NOAA Teacher at Sea
Onboard NOAA Ship Oscar Dyson
June 21 – July 10, 2007
Mission: Summer Pollock Survey
Geographical Area: North Pacific Ocean, Unalaska
Date: June 26, 2007
Weather Data from Bridge
Visibility: .5 nm (nautical miles)
Wind direction: 80° (ENE)
Wind speed: 10 knots
Sea wave height: 1 foot
Swell wave height: 1 feet
Seawater temperature: 4.4°C
Sea level pressure: 1018.8 mb (millibars)
Cloud cover: stratus
Science and Technology Log: Data buoy retrieval and replacement
Luckily we had calm weather today to retrieve two data buoys that were deployed in 2006, and replace them. These buoys contained an Acoustic Doppler Current Profiler, a marine mammal voice recorder, and sensors for other data such as water temperature, nitrates, and salinity. Because the sensors are on a stationary buoy, the information is collected at depth (much of this same information is collected on board the OSCAR DYSON continuously, but at the surface), and over a long period of time.
Life Cycle of the Walleye Pollock
(Interview with Dr. Mikhail Stepanenko, scientist from TINRO)
Dr. Mikhail Stepanenko is assisting in the summer pollock survey from his home institution, the Pacific Research Fisheries Center (TINRO), which is located in Vladivostok, Russia. Dr. Stepanenko graduated with a degree in fish biology in 1968, the year before an agreement was signed for scientists in the Soviet Union and the United States to cooperate to help manage international fisheries. Dr. Stepanenko took some time to share what he knows about the life history of the walleye pollock. According to Dr. Stepanenko, walleye pollock are found throughout the Bering Sea, and south into the Gulf of Alaska. Their range extends as far west as Russian and Japanese waters, and east to the Eastern Aleutians. These fish can live up to 25 years, however the average age of a walleye pollock is 10-12 years. Pollock are related to the cod family.
Pollock begin spawning around age 4, although the most productive spawning years for both males and females is between 5-8 years of age. Dr. Stepanenko has observed pollock spawning in an aquarium setting. The male will swim next to a female to show his interest. If she is also interested in that male, the female will swim next to him with sudden, short bursts of speed for several hours before they spawn. If she is not interested, she will continue to swim normally until the male gets the message.
Mature pollock spawn annually in nearshore areas, mostly in the Bering Sea and Gulf of Alaska (98% of pollock spawn in US coastal waters). Although the females will spawn only once annually and then move to the edge of the spawning area to feed, the males will spawn 4-5 times during the annual spawning season.
The eggs will hatch about 25 days later, or longer if the water temperatures are colder. The annual survival rate of the eggs and larvae is highly dependent on the sea conditions and salinity. At the correct salinity, the eggs sink and then are suspended at a certain depth due to a thermocline at that depth. Poor sea conditions or a dramatic shift in salinity can result in higher mortality for the eggs or the larvae. They must also survive predators such as jellyfish and other small fish.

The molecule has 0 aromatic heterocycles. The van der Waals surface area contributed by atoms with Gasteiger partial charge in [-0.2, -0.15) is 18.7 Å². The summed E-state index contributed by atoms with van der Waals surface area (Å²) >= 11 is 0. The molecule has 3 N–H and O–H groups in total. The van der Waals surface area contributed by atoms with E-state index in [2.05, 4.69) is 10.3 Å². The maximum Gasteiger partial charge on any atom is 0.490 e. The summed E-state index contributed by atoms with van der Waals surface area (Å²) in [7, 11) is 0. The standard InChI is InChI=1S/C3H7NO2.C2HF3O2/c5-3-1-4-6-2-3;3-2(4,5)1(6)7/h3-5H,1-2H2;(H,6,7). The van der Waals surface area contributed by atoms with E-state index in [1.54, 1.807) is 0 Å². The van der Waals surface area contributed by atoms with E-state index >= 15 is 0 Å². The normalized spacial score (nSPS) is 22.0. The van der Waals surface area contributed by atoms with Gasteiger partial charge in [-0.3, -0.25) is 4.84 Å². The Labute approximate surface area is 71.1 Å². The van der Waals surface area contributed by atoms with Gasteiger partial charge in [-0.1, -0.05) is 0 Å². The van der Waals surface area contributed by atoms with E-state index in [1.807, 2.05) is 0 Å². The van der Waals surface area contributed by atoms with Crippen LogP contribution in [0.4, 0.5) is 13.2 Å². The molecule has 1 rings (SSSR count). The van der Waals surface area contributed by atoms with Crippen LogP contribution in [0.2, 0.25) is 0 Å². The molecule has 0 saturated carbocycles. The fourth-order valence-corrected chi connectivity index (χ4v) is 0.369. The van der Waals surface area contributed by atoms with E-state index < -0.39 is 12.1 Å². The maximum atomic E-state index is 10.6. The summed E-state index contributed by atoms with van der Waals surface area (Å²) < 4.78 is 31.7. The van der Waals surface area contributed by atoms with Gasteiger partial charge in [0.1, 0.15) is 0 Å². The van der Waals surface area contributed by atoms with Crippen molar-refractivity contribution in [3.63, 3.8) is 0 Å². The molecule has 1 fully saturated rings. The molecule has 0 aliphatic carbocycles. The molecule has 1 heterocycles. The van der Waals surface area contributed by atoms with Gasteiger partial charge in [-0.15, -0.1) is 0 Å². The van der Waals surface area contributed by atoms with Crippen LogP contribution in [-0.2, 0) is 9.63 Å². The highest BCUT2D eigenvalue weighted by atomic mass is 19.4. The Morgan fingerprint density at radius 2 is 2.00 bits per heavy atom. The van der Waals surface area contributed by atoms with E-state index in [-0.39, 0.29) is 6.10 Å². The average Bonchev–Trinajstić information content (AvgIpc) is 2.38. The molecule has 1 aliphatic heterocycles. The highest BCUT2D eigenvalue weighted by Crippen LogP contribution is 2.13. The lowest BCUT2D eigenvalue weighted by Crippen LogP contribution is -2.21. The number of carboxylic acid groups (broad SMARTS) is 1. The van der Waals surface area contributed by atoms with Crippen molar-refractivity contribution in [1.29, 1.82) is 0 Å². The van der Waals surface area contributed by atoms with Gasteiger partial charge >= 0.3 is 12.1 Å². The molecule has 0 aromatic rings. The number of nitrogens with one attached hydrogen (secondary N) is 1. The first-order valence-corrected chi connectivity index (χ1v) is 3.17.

Directly after hatching the pollock larvae have enough yolk reserve to survive a few days, but they must find food within the first three days of hatching if they are to survive. The larvae are approximately 3.5 mm long when they hatch, and with enough food will grow several centimeters in the first year of life. Only two of the 30-40 types of plankton in the Bering Sea are small enough to serve as prey for these tiny fish. Harsh sea conditions, salinity changes, and scarce food resources in the first year contribute to a survival rate of only about .1% of pollock eggs. Adult pollock eat euphausids, as well as smaller fish such as capelin or smelt. In times of scarcity, pollock are given to cannibalism.
The international pollock fishery targets four-year-old fish, and the total Bering Sea harvest of pollock is around two million metric tons annually. Pollock is used in frozen seafood products, such as fish sticks, and as a central ingredient in surimi.
We have been in an area where there are very few fish, so much of my time has been spent learning about pollock and the work that is done here on board. The sea has been pretty rough at times, and I have continued to take some seasickness medication. We’re getting back into places with fish, so soon we’ll be collecting more data.
Question of the Day
Answer to the last question about the controlled variables in the summer pollock survey: (The scientific method includes controlling the variables in an experiment. What are some examples of variables the science team from the AFSC is controlling in the summer pollock survey?)
One example is the calibration of the acoustic equipment at the beginning of each leg of the survey. Another example is that the OSCAR DYSON cruises the same area of the Bering Sea during each summer pollock survey on transects of the same basic lengths and directions. The survey is conducted at the same time every year, as well.
Today’s question: Scientists use Latin names for each animal or plant they find, even though Latin is no longer a living language. How do scientific (Latin) names get selected and why are they important?